Leviathan Portfolio Construction

Industries in the U.S. have been experiencing an increased level of concentration of profits & revenues in the hands of a few corporate giants that till today stand unstirred. According to Fortune 500, 20% of the companies in the U.S. have been capturing around 74% of the profits every year since the 1950s, as of 2019. Even in FY20, top 20 companies of Fortune US 500 reported revenues that represented almost 20% GDP of the U.S.

A similar pattern has been witnessed in India as well. Among the 5000+ listed companies, only a handful of companies have been earning gigantic shares of profit in their respective industries, since 2009. Hence, there is a clear indication of profit concentration, thereby leading to suppressed competitors & making way for market monopolies & oligopolies.

According to Economic Times, the top 20% Indian companies have been taking home almost 80% profit share earned in the Country since 2009. This shows that in both the countries, a massive amount of profit is getting concentrated in a handful of such reigning leviathans (dominant leaders). Such inference on the market concentration provides significant implications as to how one needs to invest & think about its portfolio construction.

Leviathans prevail in India

The profits earned by the top 20% Indian companies increased from 70% in 2009 to 78.5% in 2019. Moreover, on a deeper insight, the top 20 companies ended up earning almost half of the total profits earned by the Indian corporates in FY19. Such inference of profits getting concentrated in the hands of a few indicate their competitive advantage over other peers.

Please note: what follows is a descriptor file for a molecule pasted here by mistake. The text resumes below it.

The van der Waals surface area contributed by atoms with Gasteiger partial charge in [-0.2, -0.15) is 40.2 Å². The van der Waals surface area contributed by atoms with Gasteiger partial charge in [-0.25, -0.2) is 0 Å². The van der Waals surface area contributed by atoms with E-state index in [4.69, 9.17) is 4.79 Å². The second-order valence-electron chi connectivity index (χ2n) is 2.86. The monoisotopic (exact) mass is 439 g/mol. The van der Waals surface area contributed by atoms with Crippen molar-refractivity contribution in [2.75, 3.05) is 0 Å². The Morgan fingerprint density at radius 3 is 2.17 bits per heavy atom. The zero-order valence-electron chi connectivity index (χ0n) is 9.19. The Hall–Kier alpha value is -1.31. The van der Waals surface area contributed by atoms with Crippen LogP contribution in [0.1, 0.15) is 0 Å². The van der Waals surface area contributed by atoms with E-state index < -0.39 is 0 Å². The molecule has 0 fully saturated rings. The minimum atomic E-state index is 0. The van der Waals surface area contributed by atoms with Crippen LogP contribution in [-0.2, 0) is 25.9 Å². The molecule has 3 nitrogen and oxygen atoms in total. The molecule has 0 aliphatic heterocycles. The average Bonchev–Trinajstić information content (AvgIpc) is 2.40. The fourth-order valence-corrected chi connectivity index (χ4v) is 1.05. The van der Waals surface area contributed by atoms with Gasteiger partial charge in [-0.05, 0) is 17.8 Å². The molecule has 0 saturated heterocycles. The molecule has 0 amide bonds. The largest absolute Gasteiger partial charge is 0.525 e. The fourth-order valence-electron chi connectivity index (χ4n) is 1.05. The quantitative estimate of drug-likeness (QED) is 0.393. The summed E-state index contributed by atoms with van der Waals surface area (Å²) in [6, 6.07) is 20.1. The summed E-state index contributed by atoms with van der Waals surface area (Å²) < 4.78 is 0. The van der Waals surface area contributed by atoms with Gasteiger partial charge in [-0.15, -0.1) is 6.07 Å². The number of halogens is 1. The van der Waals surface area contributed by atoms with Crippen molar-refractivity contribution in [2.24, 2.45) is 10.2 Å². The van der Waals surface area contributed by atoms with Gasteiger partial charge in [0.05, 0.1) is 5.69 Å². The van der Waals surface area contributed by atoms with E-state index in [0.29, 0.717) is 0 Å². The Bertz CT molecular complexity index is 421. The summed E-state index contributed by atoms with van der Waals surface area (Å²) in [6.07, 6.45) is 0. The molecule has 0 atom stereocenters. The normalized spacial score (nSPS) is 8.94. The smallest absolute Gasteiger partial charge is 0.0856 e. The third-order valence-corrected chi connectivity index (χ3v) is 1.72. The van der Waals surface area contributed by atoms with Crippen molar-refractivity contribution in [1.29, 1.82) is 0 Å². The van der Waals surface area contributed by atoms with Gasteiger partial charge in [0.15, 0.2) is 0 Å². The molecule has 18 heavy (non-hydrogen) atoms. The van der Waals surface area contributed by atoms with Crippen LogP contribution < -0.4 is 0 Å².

Why is it favouring a handful of few?

  • A strong network helps the leviathans in improving its distribution efficiency significantly. The development of improving highways, road networks, airport constructions has enabled stronger players to have a Pan-India presence across the Country.
  • Advanced technological adoption at an early stage helps them in gathering huge amount of data to strategically place their products in the market.
  • Regulatory barriers have been one of the hindrances for new entrants to survive in the past. Tax implications, licence approval, regulatory filings, etc. crushes the unorganised & weak players that leads to an increase in profit concentration.